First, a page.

The PKK’s War with Turkey

The fight for an independent Kurdistan has been a political and violent conflict for almost four decades now. As there are roughly twenty-eight million Kurds, they are considered to be the world’s largest stateless population. Centralized in Europe and the Near East, large masses of Kurds live within the borders of Turkey, Iran, Azerbaijan, Syria, and Iraq, as well as a small part of Georgia. Nearly half of the Kurdish population resides in Turkey.

There are many different factions of the Kurds who fight under the same cause. The Kurdistan Workers’ Party (PKK) functions as the focal point of the Kurdish rebellion. The PKK is best known for its use of severe violence, and is qualified as an extreme-left and nationalist/separatist group. The war between the PKK and Turkey has been devastating to both sides with over 40,000 deaths since fighting began 1984. The leader of the PKK, Abdullah Ocalan, has been held under Turkish custody since his capture in 1999 when the Turkish military momentarily defeated the PKK. Ocalan and his followers officially began their rebellion in 1978, but did not begin using violence until 1984 when they began conducting terrorist attacks. Ocalan and his followers seek to create a freed Kurdistan state where they can function as their own government in eastern Turkey. This goal is a response to the Turkish government’s suppression and restriction of the Kurds.

Recep Tayyip Erdogan, the president of Turkey, has long tried to end the PKK’s rebellion. Erdogan and the Turkish government have suppressed the basic and natural rights of the Turkish Kurds for many decades. Reaching a compromise has been extremely difficult, but there have been many ceasefires, the most recent in 2012 and lasting only three years. Remaining under Turkish custody, Ocalan continues to spearhead the PKK, and appears to call ceasefires only when the PKK are weak or in a vulnerable position. Initially, Turkey did not fight back against the PKK, but Ocalan’s destructive use of guerrilla warfare and terrorism forced Tukey to fight back. Typically, the PKK would target Turkish government officials, politicians, and militants. The PKK has used suicide bombs, kidnappings, and attacks on Turkish diplomatic offices within Europe. Currently, the PKK is using a rather defensive military strategy within Turkey itself, but has oriented its focus towards Rojava in Syria. The PKK strategically attacks the Turkish government, using hit-and-run techniques, often fleeing to the mountains of Northern Syria. It is rare, but the PKK have also been known to attack other Turkish Kurds who do not support their views.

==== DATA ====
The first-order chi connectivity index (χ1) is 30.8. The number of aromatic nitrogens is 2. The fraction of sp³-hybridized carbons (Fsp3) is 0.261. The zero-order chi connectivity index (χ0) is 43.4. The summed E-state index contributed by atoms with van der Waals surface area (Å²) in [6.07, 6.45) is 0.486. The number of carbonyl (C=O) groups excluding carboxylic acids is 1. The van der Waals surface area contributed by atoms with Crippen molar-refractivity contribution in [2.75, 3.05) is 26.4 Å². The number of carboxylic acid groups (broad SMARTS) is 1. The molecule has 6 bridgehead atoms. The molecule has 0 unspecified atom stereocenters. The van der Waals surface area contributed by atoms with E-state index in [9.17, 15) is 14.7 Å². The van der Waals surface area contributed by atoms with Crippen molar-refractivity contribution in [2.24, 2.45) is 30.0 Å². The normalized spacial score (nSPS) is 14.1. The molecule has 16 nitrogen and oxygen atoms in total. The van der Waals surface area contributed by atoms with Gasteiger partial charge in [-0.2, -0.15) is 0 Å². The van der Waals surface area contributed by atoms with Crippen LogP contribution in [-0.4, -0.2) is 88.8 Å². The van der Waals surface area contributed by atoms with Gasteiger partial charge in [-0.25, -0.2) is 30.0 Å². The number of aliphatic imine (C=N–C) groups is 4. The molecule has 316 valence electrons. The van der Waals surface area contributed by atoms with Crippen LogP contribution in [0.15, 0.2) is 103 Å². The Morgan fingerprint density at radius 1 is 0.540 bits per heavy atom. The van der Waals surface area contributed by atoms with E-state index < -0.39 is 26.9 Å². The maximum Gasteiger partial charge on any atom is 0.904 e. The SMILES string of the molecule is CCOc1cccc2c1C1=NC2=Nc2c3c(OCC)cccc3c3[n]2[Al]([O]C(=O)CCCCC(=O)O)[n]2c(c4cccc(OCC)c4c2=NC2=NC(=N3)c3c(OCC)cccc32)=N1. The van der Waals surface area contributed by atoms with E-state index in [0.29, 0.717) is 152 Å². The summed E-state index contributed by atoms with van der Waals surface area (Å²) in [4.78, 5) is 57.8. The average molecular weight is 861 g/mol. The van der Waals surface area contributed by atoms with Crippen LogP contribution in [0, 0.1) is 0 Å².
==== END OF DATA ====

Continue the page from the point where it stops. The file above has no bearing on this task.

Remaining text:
Ocalan and Erdogan, both extremely stubborn and egoistic, refuse to compromise. Since Ocalan is still the official leader of the PKK, he has the power to stop all the violence and end the war, but because of his ego, he will never succumb until he gets what he wants. The PKK, at its core, does not wish to be completely isolated from Turkey, but wants Kurds to be treated equally to the Turkish citizens. Since Ocalan’s detention, the PKK has created a political group, attempting to reroute their strategy to fight for a freed Kurdistan. When the PKK was first established, it was hard for the group to popularize itself and gain support, but after their its use of violence, recruits began coming from all directions. Today, the Turkish government clearly has the upper hand, both in size and in military. Turkey has become accustomed to using advanced warfare and technology, which has severely diminished the size of the PKK. Turkey measures its success based on the amount of PKK deaths.

The PKK must be considered as a guerrilla group that aims to function as a freed government under an independent Kurdistan, but the group’s fight is nearing its end unless Ocalan and Erdogan can reach a compromise. Ocalan won’t be satisfied until either all of his wishes are granted, or the PKK achieves complete damnation of the Turkish government. Erdogan believes that the PKK can be defeated by military force, and he hopes to fully diminish and disband the PKK, eventually having them join Turkish militants and politically back and support Erdogan. The goals of each leader are naive and overly hopeful, and most likely impossible to reach. It is unclear if Ocalan and Erdogan will ever get over their egos and recognize the destruction they have caused.